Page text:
In New York City you basically have to choose a daycare before you’re even pregnant… at least that’s what it feels like! It’s not only beyond stressful to leave your nugget, but the competition in many areas to get in to daycare is fierce. In fact, even if you anticipate it being very stressful, it will probably be even worse than you thing, which is why it’s so important to be comforted by confidence that you chose the right one.
And if the thought of leaving your baby with someone else all day makes you want to never leave your baby at all, you’re not alone. It’s a big decision, especially if this is your first baby.
I spoke with Kristen Denzer, founder of Tierra Encantada, a Spanish immersion daycare that combines bilingual immersion, organic meals and diversity education for children 6 and younger to discuss ways to size up a daycare options.
Here are her tips for picking the best daycare.
Health & Safety Measures.
“Your child’s safety and wellness is of the utmost importance when considering daycares. To give you an idea of a center’s cleanliness and operation, be sure to schedule a tour as first impressions can be insightful. Consider the safety measures a center has in place, such as secure entry and parent identification procedures. Also take time to ask what procedures they have in place if a kid is sick, how they keep the center disinfected, crib safety measures they take and if all staff are fully trained in infant and child First Aid and CPR.”
“Daycares often have a philosophy or set of philosophies they stand by when it comes to disciplining, educating and caring for your child. This could include their position on providing quiet cool down spaces as opposed to enforcing time outs, offering cloth diapering, creating diversity positive environments and prioritizing environmental best practices. Ensure that the philosophy aligns with what you want and expect for your kids as well as the core values you hold.”
“Approaches to curriculum vary and it is important to identify the approach you feel is best suited to your child. A key consideration to take into account is how they utilize curriculum to engage with kids at different phases of development and growth. At any center it is important to see social and emotional, cognitive, motor skill and speech and language development a priority. Programs incorporating options such as language immersion can provide children an added benefit. Keep in mind curriculum is only as good as the teachers that teach it and therefore you should also look at staff qualifications and the experience caregivers have in teaching early childhood education.”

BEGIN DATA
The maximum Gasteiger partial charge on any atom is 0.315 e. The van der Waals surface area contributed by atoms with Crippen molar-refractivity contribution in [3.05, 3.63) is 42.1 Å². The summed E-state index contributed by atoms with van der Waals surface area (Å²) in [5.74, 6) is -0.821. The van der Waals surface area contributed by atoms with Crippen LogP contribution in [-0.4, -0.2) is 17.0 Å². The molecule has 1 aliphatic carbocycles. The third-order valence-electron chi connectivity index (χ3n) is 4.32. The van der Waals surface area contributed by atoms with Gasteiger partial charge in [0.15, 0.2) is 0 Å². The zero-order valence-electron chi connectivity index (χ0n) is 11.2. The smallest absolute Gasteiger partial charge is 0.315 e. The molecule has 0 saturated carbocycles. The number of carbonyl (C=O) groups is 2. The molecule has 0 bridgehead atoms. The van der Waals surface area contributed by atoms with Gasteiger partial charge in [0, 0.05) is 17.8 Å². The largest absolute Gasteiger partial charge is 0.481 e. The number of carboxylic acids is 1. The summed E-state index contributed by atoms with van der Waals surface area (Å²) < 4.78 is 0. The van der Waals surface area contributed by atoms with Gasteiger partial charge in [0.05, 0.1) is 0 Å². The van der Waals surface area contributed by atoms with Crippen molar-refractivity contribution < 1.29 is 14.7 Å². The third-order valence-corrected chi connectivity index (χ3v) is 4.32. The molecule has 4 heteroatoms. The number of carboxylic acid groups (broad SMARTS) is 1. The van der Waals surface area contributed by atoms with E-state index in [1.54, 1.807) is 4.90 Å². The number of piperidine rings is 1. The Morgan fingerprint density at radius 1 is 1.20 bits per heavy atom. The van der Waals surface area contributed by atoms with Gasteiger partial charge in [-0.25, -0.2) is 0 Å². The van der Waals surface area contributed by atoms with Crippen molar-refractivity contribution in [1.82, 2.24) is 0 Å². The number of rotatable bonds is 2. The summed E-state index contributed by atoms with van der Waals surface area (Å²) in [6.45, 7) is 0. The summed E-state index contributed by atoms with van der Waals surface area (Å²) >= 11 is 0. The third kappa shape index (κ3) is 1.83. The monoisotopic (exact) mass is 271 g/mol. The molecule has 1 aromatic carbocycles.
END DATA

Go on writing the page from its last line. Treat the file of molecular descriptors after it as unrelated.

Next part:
“Growing babies and young kids need sufficient nourishment to get through a day of learning, connecting and playing. If you have a baby that breastfeeds, drinks breast milk or uses formula, check to see what feeding frequency, flexibility and general considerations they can make based on your preference. As your baby develops and grows as a toddler and beyond, consider the nutrition, food quality, food preparation and variety provided throughout the day.”
“As a parent there is always comfort in knowing you can be involved in the day-to-day care of your child. Consider the accessibility and communication offered by a daycare. If you like to stop in and see your child in the middle of the day you may want to consider a daycare with an open door policy. If you like to have communication at the end of the day outlining all your child did that day and weekly updates from the center, ask about how you will receive that information in a timely manner. Select daycares also have parent boards and for you this might be the perfect way to feel like you can be involved, have a sense of community or simply feel heard.”